Cleaning Up Form Entries

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Cleaning Up Form Entries

Cleaning Up Form Entries

It is sometimes nice to clean up user entries immediately after they are entered. This can be done using a combination of regular expressions and the replace() method of a string object.

The replace() Method Revisited

Earlier, we showed how the replace() method of a string object can be used to replace regular expression matches with a string. The replace() method can also be used with backreferences to replace a matched pattern with a new string made up of substrings from the pattern. The example below illustrates this.

Code Sample:

<meta charset="UTF-8">
<title>ssn Cleaner</title>
<script type="text/javascript">
var reSSN = /^(\d{3})[\- ]?(\d{2})[\- ]?(\d{4})$/;

function cleanSsn(ssn){
	if (reSSN.test(ssn)) {
		var cleanedSsn = ssn.replace(reSSN, "$1-$2-$3");
		return cleanedSsn;
	} else {
		alert("INVALID SSN");
		return ssn;
	<form onsubmit="return false;">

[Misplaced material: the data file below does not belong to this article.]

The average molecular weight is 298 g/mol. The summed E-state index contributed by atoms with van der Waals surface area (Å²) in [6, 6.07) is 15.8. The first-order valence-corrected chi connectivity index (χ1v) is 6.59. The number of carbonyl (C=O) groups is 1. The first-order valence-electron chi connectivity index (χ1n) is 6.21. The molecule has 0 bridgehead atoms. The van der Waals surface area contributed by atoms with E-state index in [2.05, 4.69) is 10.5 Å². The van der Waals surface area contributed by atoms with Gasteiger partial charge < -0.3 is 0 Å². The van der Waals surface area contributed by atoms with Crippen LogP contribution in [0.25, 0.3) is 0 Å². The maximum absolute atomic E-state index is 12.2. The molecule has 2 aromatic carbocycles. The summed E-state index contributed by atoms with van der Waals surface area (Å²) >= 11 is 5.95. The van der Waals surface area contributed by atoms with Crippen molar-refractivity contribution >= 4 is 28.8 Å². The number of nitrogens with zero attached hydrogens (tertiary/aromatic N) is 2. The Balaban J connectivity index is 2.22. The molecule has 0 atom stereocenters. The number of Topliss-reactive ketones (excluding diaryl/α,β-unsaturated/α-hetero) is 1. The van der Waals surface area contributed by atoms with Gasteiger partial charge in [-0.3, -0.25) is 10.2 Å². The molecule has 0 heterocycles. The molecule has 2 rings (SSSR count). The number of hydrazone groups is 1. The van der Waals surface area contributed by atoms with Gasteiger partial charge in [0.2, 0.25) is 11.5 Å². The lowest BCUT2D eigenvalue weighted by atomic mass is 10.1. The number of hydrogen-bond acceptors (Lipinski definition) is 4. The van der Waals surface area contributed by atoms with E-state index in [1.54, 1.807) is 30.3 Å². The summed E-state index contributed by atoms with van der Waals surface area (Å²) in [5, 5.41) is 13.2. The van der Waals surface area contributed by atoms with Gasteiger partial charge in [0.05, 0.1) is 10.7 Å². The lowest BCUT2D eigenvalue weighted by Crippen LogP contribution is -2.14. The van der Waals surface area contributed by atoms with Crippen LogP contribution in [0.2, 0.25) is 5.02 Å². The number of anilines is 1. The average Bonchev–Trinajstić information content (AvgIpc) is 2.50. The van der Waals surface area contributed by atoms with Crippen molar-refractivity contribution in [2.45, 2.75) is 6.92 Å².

<input type="text" name="ssn" size="20">
		<input type="button" value="Clean SSN" 
			onclick="this.form.ssn.value = cleanSsn(this.form.ssn.value);">

Code Explanation

The cleanSsn() function is used to "clean up" a social security number. The regular expression contained in reSSN, ^(\d{3})[\- ]?(\d{2})[\- ]?(\d{4})$, contains three subexpressions: (\d{3}), (\d{2}), and (\d{4}). Within the replace() method, these subexpressions can be referenced as $1, $2, and $3, respectively.

When the user clicks on the "Clean SSN" button, the cleanSsn() function is called. This function first tests to see that the user-entered value is a valid social security number. If it is, it then cleans it up with the line of code below, which dash-delimits the three substrings matching the subexpressions.

var cleanedSsn = ssn.replace(reSSN, "$1-$2-$3");

It then returns the cleaned-up social security number.


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